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Colorado SELLS OUT all of it's distribution centers in the 1st day of legal sales! $$$$$$$$$$$$$$$$$$$$$$ WHY LOW FLOAT POT STOCKS?
"While often ignored in the financial media, "low-float" stocks should be in every investor's vocabulary. The reason is simple. Low-float stocks tend to be much more volatile than stocks with larger floats. Simply put, the "float" of a stock is the number of shares available to the public for trading. It doesn't count shares owned by company officers and insiders. In this case, it boils down to a question of supply and demand. Because of their limited supply, stocks with small floats can make major moves-either to the upside or downside. Some companies exploit that same volatile potential in their initial public offerings (IPOs). Last year many tech companies used low floats in their IPOs to ensure a big first-day pop in the stock price. "The more you constrain demand, the more likely, especially in a retail-oriented name, you're going to see a spike in price," Paul Deninger, a senior managing director at Evercore Partners Inc., told Bloomberg News.
The strategy worked for LinkedIn Corp. (NYSE: LNKD) last May. With a tiny float of just 7.8 million shares - less than 10% of the shares outstanding - LinkedIn more than doubled its IPO price in its first day of trading. An even more extreme example of using a low float to drive up an IPO was Caesar's Entertainment Corp. (Nasdaq: CZR) in February. The initial float for Caesar's was just 1.8 million shares, a mere 1.4% of its shares outstanding. CZR doubled in price during its first day, and closed up 71%. "I've never seen anything like it," Morningstar Inc. analyst Chad Mollman told The Wall Street Journal, in reaction to the low float. "I've been following IPOs, and we couldn't believe it when we saw it. You're creating an artificial demand and supply imbalance that leads to speculation." The Perils of Low-Float Stocks But when share prices get inflated by such artificial means, the bubble-like valuation leaves it vulnerable to steep and sudden drops. If a low-float stock gets hit with bad news, it can plummet as quickly as it rose. That's one reason both Caesar's and LinkedIn have significantly increased their floats since their IPOs, though both are still on the low side. LinkedIn's float is up to 65.39 million shares, about two-thirds of the shares outstanding, and Caesar's stands at 24.86 million, about 20% of the shares outstanding. Companies that keep their stock float low, however, never shed the risk of a rapid loss in value. And it's investors who pay the price. Take Travelzoo Inc. (Nasdaq: TZOO). Its unusually low float - just 7.46 million shares - helped propel TZOO briefly over $100 a share last April. But a bad earnings report last July knocked Travelzoo down 22% in one day. And it only got worse from there. Successive earnings reports disappointed as well, causing TZOO to surrender a total of 75% from last July to this April. Another case in point is Netflix, Inc. (Nasdaq: NFLX). Its float is about 54 million, below average for a stock that has an average daily trading volume of about 6 million shares. As of July of last year, the low float was a factor in pushing Netflix close to $300 a share. The stock began to erode last summer when concerns about the company's subscriber base started to surface. By fall it was a rout, with NFLX plunging 35% in one day in October. Netflix bottomed out in the low $60s at the end of November, and currently trades at about $73. You may have noticed that the range of the floats for those stocks is fairly far apart. Yet both are generally considered low-float stocks. This raises a question that doesn't have an obvious answer: Exactly what constitutes a low-float stock? Defining a Low-Float Stock Unlike more widely known categories like market capitalization, low-float stocks don't have a specific definition. Investopedia, for example, only defines a stock float while helpfully noting that "stocks with smaller floats tend to be more volatile than those with larger floats." But the site does not elaborate. Some define low float stocks as those with fewer than 10 million publicly traded shares, but that includes a lot of penny stocks that most retail investors shy away from. There's also the factor of trading volume. For a low-float stock to be volatile, it also needs enough trading volume to push demand to levels necessary to move the stock price.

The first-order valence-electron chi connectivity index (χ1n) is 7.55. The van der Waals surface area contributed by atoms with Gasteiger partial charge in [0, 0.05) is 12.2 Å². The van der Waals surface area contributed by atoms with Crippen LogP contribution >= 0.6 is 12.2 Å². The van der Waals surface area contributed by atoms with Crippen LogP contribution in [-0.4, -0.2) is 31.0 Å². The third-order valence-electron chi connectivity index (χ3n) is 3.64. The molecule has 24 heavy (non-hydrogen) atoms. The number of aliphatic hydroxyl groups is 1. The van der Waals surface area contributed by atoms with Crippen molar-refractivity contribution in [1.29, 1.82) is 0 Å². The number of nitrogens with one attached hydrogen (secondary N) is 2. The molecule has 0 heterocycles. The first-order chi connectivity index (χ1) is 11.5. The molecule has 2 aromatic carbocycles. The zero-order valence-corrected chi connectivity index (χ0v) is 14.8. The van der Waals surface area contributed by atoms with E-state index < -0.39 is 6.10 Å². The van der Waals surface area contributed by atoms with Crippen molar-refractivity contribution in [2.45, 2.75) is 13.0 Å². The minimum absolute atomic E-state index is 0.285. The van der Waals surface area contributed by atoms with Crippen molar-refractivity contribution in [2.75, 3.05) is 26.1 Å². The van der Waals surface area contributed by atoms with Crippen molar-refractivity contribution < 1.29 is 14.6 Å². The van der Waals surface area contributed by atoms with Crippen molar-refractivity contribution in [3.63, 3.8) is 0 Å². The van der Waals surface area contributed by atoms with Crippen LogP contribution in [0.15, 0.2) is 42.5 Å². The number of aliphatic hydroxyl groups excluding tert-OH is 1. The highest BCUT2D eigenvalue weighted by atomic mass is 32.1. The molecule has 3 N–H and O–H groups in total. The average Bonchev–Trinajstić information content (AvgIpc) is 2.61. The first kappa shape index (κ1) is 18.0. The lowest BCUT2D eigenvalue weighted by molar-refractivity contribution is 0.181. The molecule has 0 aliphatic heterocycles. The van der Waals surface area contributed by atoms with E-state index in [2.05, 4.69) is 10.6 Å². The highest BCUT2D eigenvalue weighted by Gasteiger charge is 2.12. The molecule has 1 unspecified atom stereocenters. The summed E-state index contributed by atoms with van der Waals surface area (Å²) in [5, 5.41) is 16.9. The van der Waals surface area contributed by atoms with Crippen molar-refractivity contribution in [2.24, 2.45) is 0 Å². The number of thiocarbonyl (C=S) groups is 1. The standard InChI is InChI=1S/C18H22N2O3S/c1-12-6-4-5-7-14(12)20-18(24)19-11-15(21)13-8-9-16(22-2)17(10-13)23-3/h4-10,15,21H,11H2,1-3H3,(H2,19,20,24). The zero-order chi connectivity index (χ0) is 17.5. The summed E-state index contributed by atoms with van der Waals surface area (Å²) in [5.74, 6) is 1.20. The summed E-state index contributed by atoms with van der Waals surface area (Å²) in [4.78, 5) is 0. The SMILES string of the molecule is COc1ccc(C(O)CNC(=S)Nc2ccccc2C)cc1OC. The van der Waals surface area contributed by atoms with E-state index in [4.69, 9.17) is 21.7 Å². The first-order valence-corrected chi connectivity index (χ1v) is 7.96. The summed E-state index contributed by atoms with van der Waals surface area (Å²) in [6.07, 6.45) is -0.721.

Penny stocks, while almost always low-float stocks, usually don't generate enough trading volume for the low float to matter." Read more here! http://moneymorning.com/2012/05/11/low-float-stocks-why-investors-cant-ignore-the-risks-2/>Money